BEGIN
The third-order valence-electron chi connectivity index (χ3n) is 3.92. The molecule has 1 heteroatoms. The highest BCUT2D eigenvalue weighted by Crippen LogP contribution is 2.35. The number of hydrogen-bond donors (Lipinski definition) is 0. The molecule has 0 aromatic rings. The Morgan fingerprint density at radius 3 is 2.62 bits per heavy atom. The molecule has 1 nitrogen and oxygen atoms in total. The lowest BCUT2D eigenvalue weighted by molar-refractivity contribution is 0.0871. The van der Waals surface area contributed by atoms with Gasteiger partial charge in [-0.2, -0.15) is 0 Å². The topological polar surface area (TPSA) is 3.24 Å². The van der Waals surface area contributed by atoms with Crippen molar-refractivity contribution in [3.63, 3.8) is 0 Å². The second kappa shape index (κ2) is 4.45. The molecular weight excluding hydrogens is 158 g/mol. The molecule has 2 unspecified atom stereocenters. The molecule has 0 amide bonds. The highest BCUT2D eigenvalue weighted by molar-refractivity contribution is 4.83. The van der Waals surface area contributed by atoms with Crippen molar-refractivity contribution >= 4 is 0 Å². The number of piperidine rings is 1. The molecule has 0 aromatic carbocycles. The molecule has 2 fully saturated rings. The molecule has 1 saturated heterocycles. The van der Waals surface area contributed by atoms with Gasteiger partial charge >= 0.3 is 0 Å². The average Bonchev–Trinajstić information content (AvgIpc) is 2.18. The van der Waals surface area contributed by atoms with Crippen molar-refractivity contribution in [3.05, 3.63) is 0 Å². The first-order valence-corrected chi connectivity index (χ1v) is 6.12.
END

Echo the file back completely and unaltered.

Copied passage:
The third-order valence-electron chi connectivity index (χ3n) is 3.92. The molecule has 1 heteroatoms. The highest BCUT2D eigenvalue weighted by Crippen LogP contribution is 2.35. The number of hydrogen-bond donors (Lipinski definition) is 0. The molecule has 0 aromatic rings. The Morgan fingerprint density at radius 3 is 2.62 bits per heavy atom. The molecule has 1 nitrogen and oxygen atoms in total. The lowest BCUT2D eigenvalue weighted by molar-refractivity contribution is 0.0871. The van der Waals surface area contributed by atoms with Gasteiger partial charge in [-0.2, -0.15) is 0 Å². The topological polar surface area (TPSA) is 3.24 Å². The van der Waals surface area contributed by atoms with Crippen molar-refractivity contribution in [3.63, 3.8) is 0 Å². The second kappa shape index (κ2) is 4.45. The molecular weight excluding hydrogens is 158 g/mol. The molecule has 2 unspecified atom stereocenters. The molecule has 0 amide bonds. The highest BCUT2D eigenvalue weighted by molar-refractivity contribution is 4.83. The van der Waals surface area contributed by atoms with Crippen molar-refractivity contribution >= 4 is 0 Å². The number of piperidine rings is 1. The molecule has 0 aromatic carbocycles. The molecule has 2 fully saturated rings. The molecule has 1 saturated heterocycles. The van der Waals surface area contributed by atoms with Gasteiger partial charge >= 0.3 is 0 Å². The average Bonchev–Trinajstić information content (AvgIpc) is 2.18. The van der Waals surface area contributed by atoms with Crippen molar-refractivity contribution in [3.05, 3.63) is 0 Å². The first-order valence-corrected chi connectivity index (χ1v) is 6.12.